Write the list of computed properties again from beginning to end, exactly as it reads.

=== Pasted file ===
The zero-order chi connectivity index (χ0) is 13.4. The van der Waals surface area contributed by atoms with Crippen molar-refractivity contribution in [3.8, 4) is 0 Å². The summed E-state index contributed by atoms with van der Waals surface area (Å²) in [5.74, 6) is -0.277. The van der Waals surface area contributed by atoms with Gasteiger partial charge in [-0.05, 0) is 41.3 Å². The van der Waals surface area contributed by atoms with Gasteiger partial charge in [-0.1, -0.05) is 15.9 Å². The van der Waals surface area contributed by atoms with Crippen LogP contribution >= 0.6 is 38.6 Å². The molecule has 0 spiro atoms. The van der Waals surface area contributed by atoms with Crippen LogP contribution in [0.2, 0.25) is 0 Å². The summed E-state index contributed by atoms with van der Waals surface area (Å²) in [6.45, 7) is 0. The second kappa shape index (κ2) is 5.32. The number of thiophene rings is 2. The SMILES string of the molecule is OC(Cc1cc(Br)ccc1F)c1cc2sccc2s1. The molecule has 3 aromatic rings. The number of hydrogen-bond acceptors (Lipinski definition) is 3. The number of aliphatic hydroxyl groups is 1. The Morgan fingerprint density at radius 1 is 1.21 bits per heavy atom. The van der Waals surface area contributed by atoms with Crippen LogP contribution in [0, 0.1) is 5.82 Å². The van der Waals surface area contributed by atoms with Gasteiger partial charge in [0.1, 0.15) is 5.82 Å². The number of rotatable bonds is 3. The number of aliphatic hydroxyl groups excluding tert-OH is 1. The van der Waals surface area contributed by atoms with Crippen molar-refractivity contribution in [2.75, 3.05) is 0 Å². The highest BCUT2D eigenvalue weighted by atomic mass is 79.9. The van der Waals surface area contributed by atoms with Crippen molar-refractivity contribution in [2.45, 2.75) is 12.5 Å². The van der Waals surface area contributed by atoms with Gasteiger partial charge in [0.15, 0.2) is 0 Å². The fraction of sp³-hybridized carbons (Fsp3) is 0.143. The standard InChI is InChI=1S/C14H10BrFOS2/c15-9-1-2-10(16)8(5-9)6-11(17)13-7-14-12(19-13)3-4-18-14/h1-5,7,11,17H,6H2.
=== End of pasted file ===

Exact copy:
The zero-order chi connectivity index (χ0) is 13.4. The van der Waals surface area contributed by atoms with Crippen molar-refractivity contribution in [3.8, 4) is 0 Å². The summed E-state index contributed by atoms with van der Waals surface area (Å²) in [5.74, 6) is -0.277. The van der Waals surface area contributed by atoms with Gasteiger partial charge in [-0.05, 0) is 41.3 Å². The van der Waals surface area contributed by atoms with Gasteiger partial charge in [-0.1, -0.05) is 15.9 Å². The van der Waals surface area contributed by atoms with Crippen LogP contribution >= 0.6 is 38.6 Å². The molecule has 0 spiro atoms. The van der Waals surface area contributed by atoms with Crippen LogP contribution in [0.2, 0.25) is 0 Å². The summed E-state index contributed by atoms with van der Waals surface area (Å²) in [6.45, 7) is 0. The second kappa shape index (κ2) is 5.32. The number of thiophene rings is 2. The SMILES string of the molecule is OC(Cc1cc(Br)ccc1F)c1cc2sccc2s1. The molecule has 3 aromatic rings. The number of hydrogen-bond acceptors (Lipinski definition) is 3. The number of aliphatic hydroxyl groups is 1. The Morgan fingerprint density at radius 1 is 1.21 bits per heavy atom. The van der Waals surface area contributed by atoms with Crippen LogP contribution in [0, 0.1) is 5.82 Å². The van der Waals surface area contributed by atoms with Gasteiger partial charge in [0.1, 0.15) is 5.82 Å². The number of rotatable bonds is 3. The number of aliphatic hydroxyl groups excluding tert-OH is 1. The van der Waals surface area contributed by atoms with Crippen molar-refractivity contribution in [2.75, 3.05) is 0 Å². The highest BCUT2D eigenvalue weighted by atomic mass is 79.9. The van der Waals surface area contributed by atoms with Crippen molar-refractivity contribution in [2.45, 2.75) is 12.5 Å². The van der Waals surface area contributed by atoms with Gasteiger partial charge in [0.15, 0.2) is 0 Å². The fraction of sp³-hybridized carbons (Fsp3) is 0.143. The standard InChI is InChI=1S/C14H10BrFOS2/c15-9-1-2-10(16)8(5-9)6-11(17)13-7-14-12(19-13)3-4-18-14/h1-5,7,11,17H,6H2.